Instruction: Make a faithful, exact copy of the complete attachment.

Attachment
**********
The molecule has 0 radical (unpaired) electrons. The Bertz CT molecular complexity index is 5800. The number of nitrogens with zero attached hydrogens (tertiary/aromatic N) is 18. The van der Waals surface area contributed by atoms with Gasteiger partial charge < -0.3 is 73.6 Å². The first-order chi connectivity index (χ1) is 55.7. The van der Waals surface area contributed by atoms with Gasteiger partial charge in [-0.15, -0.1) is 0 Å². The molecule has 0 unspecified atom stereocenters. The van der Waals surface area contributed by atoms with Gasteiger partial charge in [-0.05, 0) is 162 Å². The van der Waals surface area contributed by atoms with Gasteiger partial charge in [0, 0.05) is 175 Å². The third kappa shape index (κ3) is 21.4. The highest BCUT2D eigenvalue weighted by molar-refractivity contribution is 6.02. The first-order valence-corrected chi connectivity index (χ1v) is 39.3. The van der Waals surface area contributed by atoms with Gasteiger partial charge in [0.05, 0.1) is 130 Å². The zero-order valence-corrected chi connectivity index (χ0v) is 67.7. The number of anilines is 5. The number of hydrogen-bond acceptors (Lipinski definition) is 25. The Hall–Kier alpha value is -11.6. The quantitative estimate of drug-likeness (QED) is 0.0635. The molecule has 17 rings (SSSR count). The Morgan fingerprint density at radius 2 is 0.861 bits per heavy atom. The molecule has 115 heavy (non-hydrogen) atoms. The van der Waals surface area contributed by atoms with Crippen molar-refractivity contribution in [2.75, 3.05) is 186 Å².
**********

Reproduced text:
The molecule has 0 radical (unpaired) electrons. The Bertz CT molecular complexity index is 5800. The number of nitrogens with zero attached hydrogens (tertiary/aromatic N) is 18. The van der Waals surface area contributed by atoms with Gasteiger partial charge < -0.3 is 73.6 Å². The first-order chi connectivity index (χ1) is 55.7. The van der Waals surface area contributed by atoms with Gasteiger partial charge in [-0.15, -0.1) is 0 Å². The molecule has 0 unspecified atom stereocenters. The van der Waals surface area contributed by atoms with Gasteiger partial charge in [-0.05, 0) is 162 Å². The van der Waals surface area contributed by atoms with Gasteiger partial charge in [0, 0.05) is 175 Å². The third kappa shape index (κ3) is 21.4. The highest BCUT2D eigenvalue weighted by molar-refractivity contribution is 6.02. The first-order valence-corrected chi connectivity index (χ1v) is 39.3. The van der Waals surface area contributed by atoms with Gasteiger partial charge in [0.05, 0.1) is 130 Å². The zero-order valence-corrected chi connectivity index (χ0v) is 67.7. The number of anilines is 5. The number of hydrogen-bond acceptors (Lipinski definition) is 25. The Hall–Kier alpha value is -11.6. The quantitative estimate of drug-likeness (QED) is 0.0635. The molecule has 17 rings (SSSR count). The Morgan fingerprint density at radius 2 is 0.861 bits per heavy atom. The molecule has 115 heavy (non-hydrogen) atoms. The van der Waals surface area contributed by atoms with Crippen molar-refractivity contribution in [2.75, 3.05) is 186 Å².